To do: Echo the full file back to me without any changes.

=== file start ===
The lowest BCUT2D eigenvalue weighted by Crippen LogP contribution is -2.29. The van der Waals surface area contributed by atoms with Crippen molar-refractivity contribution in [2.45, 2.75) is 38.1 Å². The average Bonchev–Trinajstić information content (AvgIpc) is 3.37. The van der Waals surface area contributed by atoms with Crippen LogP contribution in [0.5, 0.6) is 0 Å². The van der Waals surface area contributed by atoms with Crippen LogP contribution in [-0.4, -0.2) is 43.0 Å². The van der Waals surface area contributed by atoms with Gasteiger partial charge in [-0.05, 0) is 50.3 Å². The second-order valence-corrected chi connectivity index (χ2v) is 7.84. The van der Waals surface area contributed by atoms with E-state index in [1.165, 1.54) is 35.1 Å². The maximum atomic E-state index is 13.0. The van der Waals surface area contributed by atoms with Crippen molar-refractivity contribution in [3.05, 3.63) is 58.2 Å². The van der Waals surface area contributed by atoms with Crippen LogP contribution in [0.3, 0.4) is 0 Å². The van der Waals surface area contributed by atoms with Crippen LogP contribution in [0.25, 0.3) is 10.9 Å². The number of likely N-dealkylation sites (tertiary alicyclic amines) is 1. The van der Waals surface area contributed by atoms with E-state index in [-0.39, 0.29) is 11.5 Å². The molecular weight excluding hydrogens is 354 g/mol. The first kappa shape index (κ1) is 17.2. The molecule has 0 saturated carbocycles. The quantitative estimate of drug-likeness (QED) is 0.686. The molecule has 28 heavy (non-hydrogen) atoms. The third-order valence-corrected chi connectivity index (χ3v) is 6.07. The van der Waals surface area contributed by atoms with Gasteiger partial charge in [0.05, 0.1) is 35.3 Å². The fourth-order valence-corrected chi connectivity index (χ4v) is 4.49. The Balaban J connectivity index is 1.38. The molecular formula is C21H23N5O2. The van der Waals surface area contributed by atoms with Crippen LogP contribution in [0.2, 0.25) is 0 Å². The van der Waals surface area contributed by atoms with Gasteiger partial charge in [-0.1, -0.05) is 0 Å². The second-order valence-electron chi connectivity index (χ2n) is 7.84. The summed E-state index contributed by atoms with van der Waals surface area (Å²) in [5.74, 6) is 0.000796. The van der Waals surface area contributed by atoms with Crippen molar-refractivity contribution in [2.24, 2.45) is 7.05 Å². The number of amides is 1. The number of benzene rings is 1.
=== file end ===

The lowest BCUT2D eigenvalue weighted by Crippen LogP contribution is -2.29. The van der Waals surface area contributed by atoms with Crippen molar-refractivity contribution in [2.45, 2.75) is 38.1 Å². The average Bonchev–Trinajstić information content (AvgIpc) is 3.37. The van der Waals surface area contributed by atoms with Crippen LogP contribution in [0.5, 0.6) is 0 Å². The van der Waals surface area contributed by atoms with Crippen LogP contribution in [-0.4, -0.2) is 43.0 Å². The van der Waals surface area contributed by atoms with Gasteiger partial charge in [-0.05, 0) is 50.3 Å². The second-order valence-corrected chi connectivity index (χ2v) is 7.84. The van der Waals surface area contributed by atoms with E-state index in [1.165, 1.54) is 35.1 Å². The maximum atomic E-state index is 13.0. The van der Waals surface area contributed by atoms with Crippen molar-refractivity contribution in [3.05, 3.63) is 58.2 Å². The van der Waals surface area contributed by atoms with Crippen LogP contribution in [0.3, 0.4) is 0 Å². The van der Waals surface area contributed by atoms with Crippen LogP contribution in [0.25, 0.3) is 10.9 Å². The number of likely N-dealkylation sites (tertiary alicyclic amines) is 1. The van der Waals surface area contributed by atoms with E-state index in [-0.39, 0.29) is 11.5 Å². The molecular weight excluding hydrogens is 354 g/mol. The first kappa shape index (κ1) is 17.2. The molecule has 0 saturated carbocycles. The quantitative estimate of drug-likeness (QED) is 0.686. The molecule has 28 heavy (non-hydrogen) atoms. The third-order valence-corrected chi connectivity index (χ3v) is 6.07. The van der Waals surface area contributed by atoms with Gasteiger partial charge in [0.05, 0.1) is 35.3 Å². The fourth-order valence-corrected chi connectivity index (χ4v) is 4.49. The Balaban J connectivity index is 1.38. The molecular formula is C21H23N5O2. The van der Waals surface area contributed by atoms with Crippen LogP contribution in [0.2, 0.25) is 0 Å². The van der Waals surface area contributed by atoms with Gasteiger partial charge in [-0.1, -0.05) is 0 Å². The second-order valence-electron chi connectivity index (χ2n) is 7.84. The summed E-state index contributed by atoms with van der Waals surface area (Å²) in [5.74, 6) is 0.000796. The van der Waals surface area contributed by atoms with Crippen molar-refractivity contribution in [2.24, 2.45) is 7.05 Å². The number of amides is 1. The number of benzene rings is 1.